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Chuck Sambuchino’s Guide to Literary Agents Blog

Chuck Sambuchino is an editor and published author who runs the Guide to Literary Agents Blog, one of the biggest blogs in publishing. His site has instruction and information on literary agents, literary agencies, query letters, submissions, publishing, author platform, book marketing, and more.


From Solitary Writing to Low-Cost Book Release Party — The Story of My Book Launch

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You’ve written a book. You know what it is to work with the elements, to muster something slippery and intangible into something with form. Likely, you’ve sweated on it and dreamt it.

Finishing my first novel, The Untold, felt to me like crawling out of a dark room after a winter that lasted too many seasons. Draft after draft, revision after revision, I had remained in that dark room determined that what was on the page would eventually match the vision I held for it. These things take time, as it happens, so much time. And it must be a solo process. I don’t know any writers that work well with their legs or arms twisted around another. So, aside from the inherent challenges of actually writing a novel, you must also get very good at spending long periods of time with yourself. For better or worse. There are times when I felt that I had aged a year in a day and that the book might actually bury me. But it didn’t. I finished it. The winter ended… Read more

New Literary Agent Alert: Paul Lamb of Howard Morhaim Literary

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About Paul: Paul Lamb of Howard Morhaim Literary Agency is a graduate of DePauw University in Greencastle, Indiana, and was a recipient of a POSSE Scholarship. Paul joins the agency after nearly a decade in Marketing at both Penguin and Random House, with various imprints. Owing to his professional experience in trade publishing, Paul has a strong sense of publishers’ needs, and a unique insight into the representation of authors.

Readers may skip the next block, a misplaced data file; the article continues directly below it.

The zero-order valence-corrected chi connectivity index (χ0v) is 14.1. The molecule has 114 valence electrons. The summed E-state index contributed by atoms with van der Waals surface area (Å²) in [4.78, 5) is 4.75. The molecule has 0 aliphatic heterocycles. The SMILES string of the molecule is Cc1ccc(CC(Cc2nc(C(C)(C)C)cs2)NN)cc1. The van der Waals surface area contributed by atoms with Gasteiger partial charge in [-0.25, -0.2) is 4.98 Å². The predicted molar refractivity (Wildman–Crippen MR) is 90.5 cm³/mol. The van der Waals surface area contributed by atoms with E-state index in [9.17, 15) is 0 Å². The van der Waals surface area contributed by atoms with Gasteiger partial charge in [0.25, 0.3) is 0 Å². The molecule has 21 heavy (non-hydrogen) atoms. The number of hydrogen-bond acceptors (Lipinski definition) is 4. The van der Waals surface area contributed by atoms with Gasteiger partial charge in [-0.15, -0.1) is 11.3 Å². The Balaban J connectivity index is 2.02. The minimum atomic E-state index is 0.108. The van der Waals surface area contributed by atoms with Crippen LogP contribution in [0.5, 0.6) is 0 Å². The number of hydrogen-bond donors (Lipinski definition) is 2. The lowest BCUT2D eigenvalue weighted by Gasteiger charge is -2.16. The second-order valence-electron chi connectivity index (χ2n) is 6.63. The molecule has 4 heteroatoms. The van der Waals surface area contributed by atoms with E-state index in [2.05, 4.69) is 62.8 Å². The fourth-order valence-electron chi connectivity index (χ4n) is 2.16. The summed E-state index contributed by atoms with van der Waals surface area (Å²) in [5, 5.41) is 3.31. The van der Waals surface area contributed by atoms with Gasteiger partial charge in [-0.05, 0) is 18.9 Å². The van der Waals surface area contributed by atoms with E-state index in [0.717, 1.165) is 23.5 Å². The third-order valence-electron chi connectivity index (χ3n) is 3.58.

He is seeking: His tastes lie strongly with nonfiction in a wide variety of genres and subjects, notably business, political science, sociology, memoir, travel writing, sports, pop culture, and music. He is also interested in crime, mystery, and literary fiction. Read more

Genesis of a Memoir: How I Came to Write My Story

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In the fall of 1986, I was ten years old, and I found myself sleeping on the muddy ground of a temperate rainforest on an island in Washington State. The muddy bed was supposed to be temporary. My alcoholic Salvadoran stepfather was building a wooden pyramid for us to live in, one that would channel the occult magic of ancient Egypt. My mother was convinced he was the messianic revolutionary hero she had foretold in clairvoyant visions.

Before the pyramid could reach its glorious completion, however, my stepfather threatened to kill the neighbors in a drunken rage. We had to break camp hurriedly, before the cops arrived, struggling down the trail with our most prized possessions. The first thing I evacuated out of the mud was my crate of journals, the repositories for my creative writing and poetry. My correspondence with myself was often my only form of friendship, my only mechanism for processing the chaos and violence around me, and, most fundamentally, the only proof that I ever existed. I wrote to live… Read more

How to Write and Sell Great Children’s Books: July 15 Agent One-on-One Boot Camp with Awesome Critique for Attendees

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WD’s July 2014 Agent One-on-One Boot Camp is shaping up to be an awesome opportunity for writers of children’s books. The new topic is “How to Write and Sell Great Children’s Books: From Toddler to Teen,” and this boot camp is for writers of picture books, middle grade novels, and young adult novels.

It all starts on July 15, 2014, and features the amazing agents at Full Circle Literary offering instruction and critiques to all attendees. Picture book writers get their entire book critiqued while MG & YA writers get a query critique and five-page critique. This is a great opportunity to get a professional’s thoughts on your work, and possibly attract the attention of an agent at the same time. There is a limited number of seats for this event (75, and it reached capacity last time it was done), and WD Boot Camps frequently sell out, so sign up quickly. Read more